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Transforming Learning Program
Modeling A. lycorias body shape and hydrologic conditions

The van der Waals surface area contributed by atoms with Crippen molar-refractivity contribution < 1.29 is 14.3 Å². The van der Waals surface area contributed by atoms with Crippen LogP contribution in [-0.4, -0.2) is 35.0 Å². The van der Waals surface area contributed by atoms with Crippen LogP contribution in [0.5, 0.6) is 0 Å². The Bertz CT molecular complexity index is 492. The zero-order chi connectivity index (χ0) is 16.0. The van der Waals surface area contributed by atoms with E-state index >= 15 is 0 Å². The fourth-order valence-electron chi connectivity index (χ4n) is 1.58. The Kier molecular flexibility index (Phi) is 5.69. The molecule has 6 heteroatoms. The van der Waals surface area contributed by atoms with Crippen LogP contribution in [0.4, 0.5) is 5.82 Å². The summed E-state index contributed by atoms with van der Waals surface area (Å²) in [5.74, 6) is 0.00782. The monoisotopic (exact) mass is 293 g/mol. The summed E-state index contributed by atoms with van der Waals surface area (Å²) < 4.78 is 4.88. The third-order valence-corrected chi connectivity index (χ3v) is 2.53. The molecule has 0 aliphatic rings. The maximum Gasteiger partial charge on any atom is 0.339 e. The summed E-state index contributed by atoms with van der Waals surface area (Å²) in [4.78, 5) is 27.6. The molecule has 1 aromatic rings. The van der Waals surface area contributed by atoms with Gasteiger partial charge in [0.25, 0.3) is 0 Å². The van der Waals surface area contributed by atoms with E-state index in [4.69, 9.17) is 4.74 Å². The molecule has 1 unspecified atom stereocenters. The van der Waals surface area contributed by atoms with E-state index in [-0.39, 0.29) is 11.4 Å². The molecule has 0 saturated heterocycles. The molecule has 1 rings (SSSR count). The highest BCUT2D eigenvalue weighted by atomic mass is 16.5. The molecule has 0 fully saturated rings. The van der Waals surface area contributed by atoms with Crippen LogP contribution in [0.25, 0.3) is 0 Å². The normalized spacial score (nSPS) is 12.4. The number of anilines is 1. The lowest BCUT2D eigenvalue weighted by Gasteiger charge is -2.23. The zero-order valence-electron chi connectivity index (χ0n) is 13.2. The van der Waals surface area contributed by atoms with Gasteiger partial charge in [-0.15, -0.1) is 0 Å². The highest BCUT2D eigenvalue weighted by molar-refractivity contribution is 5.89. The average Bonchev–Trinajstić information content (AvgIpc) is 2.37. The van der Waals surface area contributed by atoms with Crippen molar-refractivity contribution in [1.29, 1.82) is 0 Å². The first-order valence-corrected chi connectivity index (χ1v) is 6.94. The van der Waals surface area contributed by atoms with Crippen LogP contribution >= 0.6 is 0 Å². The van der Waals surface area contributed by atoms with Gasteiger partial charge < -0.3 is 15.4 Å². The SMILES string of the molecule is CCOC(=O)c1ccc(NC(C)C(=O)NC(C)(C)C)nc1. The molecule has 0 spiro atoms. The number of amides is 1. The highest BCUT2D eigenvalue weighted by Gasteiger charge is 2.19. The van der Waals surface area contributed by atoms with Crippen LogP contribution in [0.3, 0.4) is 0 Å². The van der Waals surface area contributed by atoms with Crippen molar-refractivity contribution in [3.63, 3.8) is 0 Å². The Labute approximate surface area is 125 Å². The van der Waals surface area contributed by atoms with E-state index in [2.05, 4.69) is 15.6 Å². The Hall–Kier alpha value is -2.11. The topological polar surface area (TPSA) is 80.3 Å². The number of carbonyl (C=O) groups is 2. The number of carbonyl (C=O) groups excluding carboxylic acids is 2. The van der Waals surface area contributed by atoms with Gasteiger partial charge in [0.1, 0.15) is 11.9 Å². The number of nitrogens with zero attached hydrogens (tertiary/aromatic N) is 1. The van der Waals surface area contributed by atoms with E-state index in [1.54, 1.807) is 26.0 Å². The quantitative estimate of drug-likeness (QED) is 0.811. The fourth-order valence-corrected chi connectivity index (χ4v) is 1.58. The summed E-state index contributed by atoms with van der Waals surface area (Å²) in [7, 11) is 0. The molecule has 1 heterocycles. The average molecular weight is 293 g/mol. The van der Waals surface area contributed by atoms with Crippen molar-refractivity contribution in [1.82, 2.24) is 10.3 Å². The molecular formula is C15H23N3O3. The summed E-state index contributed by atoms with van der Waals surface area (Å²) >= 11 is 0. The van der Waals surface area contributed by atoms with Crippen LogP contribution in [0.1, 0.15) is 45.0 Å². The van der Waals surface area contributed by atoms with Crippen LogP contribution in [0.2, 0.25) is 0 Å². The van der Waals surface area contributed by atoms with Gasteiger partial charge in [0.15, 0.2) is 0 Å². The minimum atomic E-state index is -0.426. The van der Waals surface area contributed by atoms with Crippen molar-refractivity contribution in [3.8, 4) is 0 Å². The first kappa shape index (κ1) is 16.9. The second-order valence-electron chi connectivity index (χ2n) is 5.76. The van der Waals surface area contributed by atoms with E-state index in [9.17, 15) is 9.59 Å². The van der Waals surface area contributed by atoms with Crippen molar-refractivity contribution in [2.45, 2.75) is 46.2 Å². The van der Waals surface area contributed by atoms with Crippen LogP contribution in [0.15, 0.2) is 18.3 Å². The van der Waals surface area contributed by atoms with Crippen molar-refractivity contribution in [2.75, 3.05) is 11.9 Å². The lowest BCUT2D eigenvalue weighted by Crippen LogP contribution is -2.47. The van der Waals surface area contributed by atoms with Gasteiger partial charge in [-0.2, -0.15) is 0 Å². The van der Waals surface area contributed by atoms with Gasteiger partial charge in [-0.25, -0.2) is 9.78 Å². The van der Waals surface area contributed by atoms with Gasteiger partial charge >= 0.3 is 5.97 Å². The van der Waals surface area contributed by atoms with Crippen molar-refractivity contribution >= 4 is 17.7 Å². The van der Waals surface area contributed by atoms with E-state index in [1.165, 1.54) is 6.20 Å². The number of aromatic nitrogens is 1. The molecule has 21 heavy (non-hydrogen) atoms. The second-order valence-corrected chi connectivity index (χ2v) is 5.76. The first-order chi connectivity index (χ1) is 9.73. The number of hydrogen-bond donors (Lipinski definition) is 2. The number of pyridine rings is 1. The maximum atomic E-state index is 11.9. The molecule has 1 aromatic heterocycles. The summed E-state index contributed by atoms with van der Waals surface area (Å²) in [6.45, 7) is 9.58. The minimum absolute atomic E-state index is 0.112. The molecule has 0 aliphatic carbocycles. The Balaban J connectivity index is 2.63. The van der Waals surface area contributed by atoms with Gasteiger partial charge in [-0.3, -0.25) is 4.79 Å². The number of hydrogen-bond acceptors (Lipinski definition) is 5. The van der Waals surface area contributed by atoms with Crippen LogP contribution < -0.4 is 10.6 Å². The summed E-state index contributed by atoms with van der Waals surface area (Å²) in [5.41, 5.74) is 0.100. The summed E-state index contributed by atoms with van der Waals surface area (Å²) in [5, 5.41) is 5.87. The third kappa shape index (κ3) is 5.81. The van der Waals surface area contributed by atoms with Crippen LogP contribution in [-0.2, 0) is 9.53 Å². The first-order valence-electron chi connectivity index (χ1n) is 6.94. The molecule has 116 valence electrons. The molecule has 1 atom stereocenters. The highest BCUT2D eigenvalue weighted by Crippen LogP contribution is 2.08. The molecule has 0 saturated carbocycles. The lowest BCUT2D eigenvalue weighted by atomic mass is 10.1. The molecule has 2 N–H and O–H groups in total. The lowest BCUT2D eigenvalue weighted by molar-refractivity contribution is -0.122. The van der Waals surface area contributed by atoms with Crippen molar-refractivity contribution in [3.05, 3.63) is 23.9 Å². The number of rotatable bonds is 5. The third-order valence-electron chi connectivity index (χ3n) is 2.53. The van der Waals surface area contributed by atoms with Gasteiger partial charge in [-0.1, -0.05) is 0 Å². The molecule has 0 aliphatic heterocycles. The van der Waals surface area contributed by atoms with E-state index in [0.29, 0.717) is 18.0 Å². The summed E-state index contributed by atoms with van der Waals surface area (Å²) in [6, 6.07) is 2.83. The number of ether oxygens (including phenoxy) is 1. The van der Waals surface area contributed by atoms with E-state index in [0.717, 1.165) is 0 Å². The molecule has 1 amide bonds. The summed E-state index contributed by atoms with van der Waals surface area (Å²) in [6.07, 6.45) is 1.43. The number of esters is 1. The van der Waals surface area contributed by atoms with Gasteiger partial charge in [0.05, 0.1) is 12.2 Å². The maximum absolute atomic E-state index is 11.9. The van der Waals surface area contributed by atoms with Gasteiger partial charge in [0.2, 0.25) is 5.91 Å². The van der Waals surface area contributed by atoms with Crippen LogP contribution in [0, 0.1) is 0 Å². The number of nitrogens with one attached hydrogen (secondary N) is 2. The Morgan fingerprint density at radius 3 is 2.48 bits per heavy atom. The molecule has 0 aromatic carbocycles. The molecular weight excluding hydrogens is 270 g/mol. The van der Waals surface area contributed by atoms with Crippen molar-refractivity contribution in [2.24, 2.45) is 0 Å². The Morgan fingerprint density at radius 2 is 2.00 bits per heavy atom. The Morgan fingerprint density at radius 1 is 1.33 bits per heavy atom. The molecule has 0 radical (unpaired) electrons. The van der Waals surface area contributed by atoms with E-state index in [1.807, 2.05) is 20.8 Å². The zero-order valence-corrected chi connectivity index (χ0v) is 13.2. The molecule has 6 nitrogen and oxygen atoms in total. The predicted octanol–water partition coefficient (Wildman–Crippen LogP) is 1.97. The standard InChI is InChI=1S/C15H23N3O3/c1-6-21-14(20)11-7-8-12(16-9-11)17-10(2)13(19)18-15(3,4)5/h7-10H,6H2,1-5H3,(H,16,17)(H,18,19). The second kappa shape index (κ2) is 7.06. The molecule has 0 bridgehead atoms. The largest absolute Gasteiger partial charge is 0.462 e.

Morphological variation across environmental gradients can elucidate a phenotypic response organisms have with their surrounding environment. Phenotypic variation from local adaptation, phenotypic and/or developmental plasticity in labile biologic traits, such as body shape, can provide information about ecological conditions. In the benthic region of streams, body shape variation of benthic fish, macrophytes, and crayfish has been linked to stream discharge. Very little attempt has been made to document variation in stream insects. Insect nymphs must respond to fluctuations in stream discharge to find food, shelter, and remain in a preferred habitat without being lost in the drift. Correcting for size, we have previously identified a distinct gradient of body shape in one stonefly species (Acroneuria lycorias) along of stream hydrologic conditions. Collection sites were selected for the presence of United States Geological Survey (USGS) stream gauges. We are looking to expound on previous field sampling in three ways. We will resample USGS sites to track phenotypic change over a three – year period in relation to hydrologic shifts. Secondly, we will compare the utility of using hydrologic modeling software to A. lycorias body shape measurements for describing magnitude and frequency hydrologic conditions. Lastly, a reciprocal flow study will be conducted at the UMBS stream research facility. With increasing human influence to freshwater systems and climate change influencing precipitation patterns, this research adds to growing evidence for identifying useful biological entities to describe in – stream hydrologic conditions.